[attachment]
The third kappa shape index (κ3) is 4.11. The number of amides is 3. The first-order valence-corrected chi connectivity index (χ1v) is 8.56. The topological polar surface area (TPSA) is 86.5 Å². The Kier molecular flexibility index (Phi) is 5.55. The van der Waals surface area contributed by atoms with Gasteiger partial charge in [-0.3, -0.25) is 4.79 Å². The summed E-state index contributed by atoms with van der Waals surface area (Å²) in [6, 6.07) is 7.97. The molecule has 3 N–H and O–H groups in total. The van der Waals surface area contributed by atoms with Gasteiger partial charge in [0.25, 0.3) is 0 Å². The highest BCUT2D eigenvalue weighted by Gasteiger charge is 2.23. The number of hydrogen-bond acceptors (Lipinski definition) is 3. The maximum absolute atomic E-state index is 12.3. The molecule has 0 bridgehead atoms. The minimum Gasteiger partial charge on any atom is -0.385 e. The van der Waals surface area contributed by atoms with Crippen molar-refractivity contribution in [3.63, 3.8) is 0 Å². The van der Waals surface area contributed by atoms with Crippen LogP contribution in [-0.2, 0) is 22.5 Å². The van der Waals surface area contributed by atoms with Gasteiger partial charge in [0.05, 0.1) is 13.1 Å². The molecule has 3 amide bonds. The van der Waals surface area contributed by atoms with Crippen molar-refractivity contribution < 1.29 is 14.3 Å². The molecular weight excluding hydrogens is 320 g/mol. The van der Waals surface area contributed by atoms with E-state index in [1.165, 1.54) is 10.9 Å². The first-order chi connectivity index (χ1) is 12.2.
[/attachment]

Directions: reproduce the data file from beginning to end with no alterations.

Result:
The third kappa shape index (κ3) is 4.11. The number of amides is 3. The first-order valence-corrected chi connectivity index (χ1v) is 8.56. The topological polar surface area (TPSA) is 86.5 Å². The Kier molecular flexibility index (Phi) is 5.55. The van der Waals surface area contributed by atoms with Gasteiger partial charge in [-0.3, -0.25) is 4.79 Å². The summed E-state index contributed by atoms with van der Waals surface area (Å²) in [6, 6.07) is 7.97. The molecule has 3 N–H and O–H groups in total. The van der Waals surface area contributed by atoms with Gasteiger partial charge in [0.25, 0.3) is 0 Å². The highest BCUT2D eigenvalue weighted by Gasteiger charge is 2.23. The number of hydrogen-bond acceptors (Lipinski definition) is 3. The maximum absolute atomic E-state index is 12.3. The molecule has 0 bridgehead atoms. The minimum Gasteiger partial charge on any atom is -0.385 e. The van der Waals surface area contributed by atoms with Crippen molar-refractivity contribution in [3.63, 3.8) is 0 Å². The van der Waals surface area contributed by atoms with Crippen LogP contribution in [-0.2, 0) is 22.5 Å². The van der Waals surface area contributed by atoms with Gasteiger partial charge in [0.05, 0.1) is 13.1 Å². The molecule has 3 amide bonds. The van der Waals surface area contributed by atoms with Crippen molar-refractivity contribution < 1.29 is 14.3 Å². The molecular weight excluding hydrogens is 320 g/mol. The van der Waals surface area contributed by atoms with E-state index in [1.165, 1.54) is 10.9 Å². The first-order chi connectivity index (χ1) is 12.2.